The Castle of Malbet stood on or near this site, but not much is known about it.
It is thought to have been the principle residence of Malbet (variously referred to as Mael Bethad, Mael-beatha, Malbeth, Macbeth, Macbeth Bere or Macbether) who was in possession of the barony of Liberton in the time of David I, and may have taken the form of a tall peel tower. The house is mentioned in a document thought to date from 1185 to 1189 in which William I grants the land beside the house which belonged to Malbeth’s to Richard de Melville. An earlier document from 1166 to 1170 granted Malbeth’s land in Liberton and Leadburn to Geoffrey de Melville and his son Gregory, Richard’s grandfather and father respectively.
Both documents seem to refer to Malbeth in the past tense, suggesting that he had died by that time. However he is listed as a witness in a document dating to some time between 1124 and 1139, and he may have been alive as late as 1141 to 1150 when he witnessed David I’s grant of land at Ruchale to Newbattle Abbey. Malbeth’s son Symon was sheriff of Traquair in 1184.
The RCAHMS place the site of this castle just to the west of Guthrie Court care home (formerly Dr. Guthrie’s Original Industrial School for Boys) however this may be a mistake. A 19th century book about Liberton refers to the castle as probably having “stood on or near the court of the present school” and that an “old house, now demolished, stood on this site as late as 1840.” The RCAHMS seems to have taken this to mean the Industrial School however I believe it was actually the school which stood to the east of Liberton Kirk across Kirk Brae, now occupied by Liberton Nursery School.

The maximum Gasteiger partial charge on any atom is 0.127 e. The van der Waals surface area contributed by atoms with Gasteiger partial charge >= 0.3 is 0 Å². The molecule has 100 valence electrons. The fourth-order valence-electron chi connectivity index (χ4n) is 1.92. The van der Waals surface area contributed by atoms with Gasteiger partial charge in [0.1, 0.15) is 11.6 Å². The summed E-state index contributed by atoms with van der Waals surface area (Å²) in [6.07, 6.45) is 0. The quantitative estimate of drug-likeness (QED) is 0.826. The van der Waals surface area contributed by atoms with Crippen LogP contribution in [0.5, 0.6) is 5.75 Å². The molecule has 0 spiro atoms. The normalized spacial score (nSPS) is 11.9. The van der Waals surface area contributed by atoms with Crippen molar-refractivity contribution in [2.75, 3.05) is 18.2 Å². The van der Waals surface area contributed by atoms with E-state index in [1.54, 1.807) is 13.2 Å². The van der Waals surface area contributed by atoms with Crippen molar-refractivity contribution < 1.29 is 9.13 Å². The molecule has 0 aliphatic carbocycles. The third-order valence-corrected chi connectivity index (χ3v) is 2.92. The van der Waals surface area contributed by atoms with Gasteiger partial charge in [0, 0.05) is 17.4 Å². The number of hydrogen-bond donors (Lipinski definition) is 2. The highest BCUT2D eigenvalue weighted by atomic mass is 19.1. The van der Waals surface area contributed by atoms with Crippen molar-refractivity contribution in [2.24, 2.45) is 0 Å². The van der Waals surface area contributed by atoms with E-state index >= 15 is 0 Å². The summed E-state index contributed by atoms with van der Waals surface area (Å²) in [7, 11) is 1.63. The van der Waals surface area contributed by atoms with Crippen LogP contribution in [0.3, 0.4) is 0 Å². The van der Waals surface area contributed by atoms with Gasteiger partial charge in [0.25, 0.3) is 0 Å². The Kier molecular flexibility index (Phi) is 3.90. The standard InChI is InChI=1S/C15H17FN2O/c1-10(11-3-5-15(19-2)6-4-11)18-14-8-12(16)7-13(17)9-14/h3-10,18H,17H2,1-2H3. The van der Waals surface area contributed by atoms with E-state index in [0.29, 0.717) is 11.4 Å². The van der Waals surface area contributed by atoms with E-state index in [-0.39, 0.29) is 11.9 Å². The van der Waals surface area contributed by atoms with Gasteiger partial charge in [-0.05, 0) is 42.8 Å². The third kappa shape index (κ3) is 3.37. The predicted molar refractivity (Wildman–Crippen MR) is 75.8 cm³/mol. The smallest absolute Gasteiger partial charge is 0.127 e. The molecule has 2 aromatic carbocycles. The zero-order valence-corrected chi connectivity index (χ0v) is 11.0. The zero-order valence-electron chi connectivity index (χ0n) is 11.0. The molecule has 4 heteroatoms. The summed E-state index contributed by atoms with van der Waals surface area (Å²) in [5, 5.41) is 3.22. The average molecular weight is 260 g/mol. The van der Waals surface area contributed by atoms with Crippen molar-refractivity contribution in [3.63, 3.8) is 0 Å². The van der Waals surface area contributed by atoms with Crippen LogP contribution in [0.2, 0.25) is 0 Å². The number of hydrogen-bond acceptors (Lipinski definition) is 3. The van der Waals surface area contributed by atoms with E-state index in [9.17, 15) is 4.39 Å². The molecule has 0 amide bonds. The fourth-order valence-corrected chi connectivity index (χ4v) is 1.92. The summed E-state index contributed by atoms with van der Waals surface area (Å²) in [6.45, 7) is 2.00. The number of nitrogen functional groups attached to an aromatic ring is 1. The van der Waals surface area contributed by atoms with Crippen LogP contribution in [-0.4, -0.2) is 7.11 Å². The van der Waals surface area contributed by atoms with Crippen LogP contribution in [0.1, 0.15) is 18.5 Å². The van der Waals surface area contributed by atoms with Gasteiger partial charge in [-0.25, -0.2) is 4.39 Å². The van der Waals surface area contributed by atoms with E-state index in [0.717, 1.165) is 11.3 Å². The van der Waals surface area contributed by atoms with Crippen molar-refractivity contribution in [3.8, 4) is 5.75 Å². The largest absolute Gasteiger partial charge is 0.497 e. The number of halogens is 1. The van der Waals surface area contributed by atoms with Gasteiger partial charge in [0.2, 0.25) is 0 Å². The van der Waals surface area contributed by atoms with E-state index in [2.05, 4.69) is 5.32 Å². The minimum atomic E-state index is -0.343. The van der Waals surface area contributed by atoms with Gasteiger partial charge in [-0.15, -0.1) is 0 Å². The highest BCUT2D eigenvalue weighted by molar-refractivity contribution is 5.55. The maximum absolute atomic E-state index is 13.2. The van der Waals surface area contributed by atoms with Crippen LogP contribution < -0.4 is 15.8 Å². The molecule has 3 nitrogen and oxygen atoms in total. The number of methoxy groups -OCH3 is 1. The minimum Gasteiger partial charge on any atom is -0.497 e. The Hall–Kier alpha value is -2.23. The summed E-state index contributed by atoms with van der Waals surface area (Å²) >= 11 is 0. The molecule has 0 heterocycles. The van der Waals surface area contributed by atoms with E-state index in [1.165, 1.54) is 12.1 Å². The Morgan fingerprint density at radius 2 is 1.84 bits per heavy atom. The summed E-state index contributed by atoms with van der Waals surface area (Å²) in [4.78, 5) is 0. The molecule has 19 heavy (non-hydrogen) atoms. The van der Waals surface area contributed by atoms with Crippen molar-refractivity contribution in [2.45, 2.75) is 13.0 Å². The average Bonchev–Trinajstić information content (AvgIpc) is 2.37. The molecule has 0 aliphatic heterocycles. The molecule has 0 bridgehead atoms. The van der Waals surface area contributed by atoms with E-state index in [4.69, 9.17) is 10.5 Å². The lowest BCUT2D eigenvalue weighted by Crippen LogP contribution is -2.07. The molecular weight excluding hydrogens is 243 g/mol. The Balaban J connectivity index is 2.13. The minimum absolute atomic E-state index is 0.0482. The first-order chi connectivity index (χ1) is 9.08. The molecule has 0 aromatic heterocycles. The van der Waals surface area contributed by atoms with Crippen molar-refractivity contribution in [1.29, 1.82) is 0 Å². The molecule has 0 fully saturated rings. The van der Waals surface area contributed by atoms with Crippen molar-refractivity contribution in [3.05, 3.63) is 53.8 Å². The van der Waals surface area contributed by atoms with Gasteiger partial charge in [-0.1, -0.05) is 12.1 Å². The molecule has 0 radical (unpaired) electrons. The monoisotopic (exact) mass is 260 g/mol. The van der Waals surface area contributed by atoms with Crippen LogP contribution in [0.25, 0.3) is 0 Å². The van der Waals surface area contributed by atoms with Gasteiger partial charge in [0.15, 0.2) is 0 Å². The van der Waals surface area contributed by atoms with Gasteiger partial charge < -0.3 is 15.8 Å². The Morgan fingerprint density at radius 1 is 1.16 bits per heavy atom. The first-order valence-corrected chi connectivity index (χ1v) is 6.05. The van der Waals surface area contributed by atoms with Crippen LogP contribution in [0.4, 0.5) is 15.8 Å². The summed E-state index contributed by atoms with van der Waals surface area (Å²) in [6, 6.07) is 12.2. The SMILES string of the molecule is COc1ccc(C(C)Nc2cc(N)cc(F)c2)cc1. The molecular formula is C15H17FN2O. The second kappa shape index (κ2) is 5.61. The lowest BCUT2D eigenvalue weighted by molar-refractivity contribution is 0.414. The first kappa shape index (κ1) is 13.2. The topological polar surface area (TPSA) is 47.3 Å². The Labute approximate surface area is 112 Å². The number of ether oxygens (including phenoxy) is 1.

In their notes they state that the school is at NT 2752 6947 on the Ordnance Survey six inch to one mile map of 1855, however those coordinates provide a location on the footpath of Kirkgate and refer neither to the village school or the Industrial School. The Industrial School didn’t open until 1887 and so isn’t marked on the 1855 map but the village school is.
For now I have placed the site of the castle at NT 276 695, where the nursery now stands.
When the old house that stood on the site of the castle was demolished stones from it, including window sills and lintels, were used to build buttresses “against a wall on the Penicuik Road at the foot of Liberton Brae” but by the late 19th century they were “covered up”, presumably with render. A sundial which had been installed on the third floor of the property went to a neighbour. The sundial was carved with the date 1676, the inscription “God’s providence is my inheritance” and the initials R.H.J.G or R.H.I.C.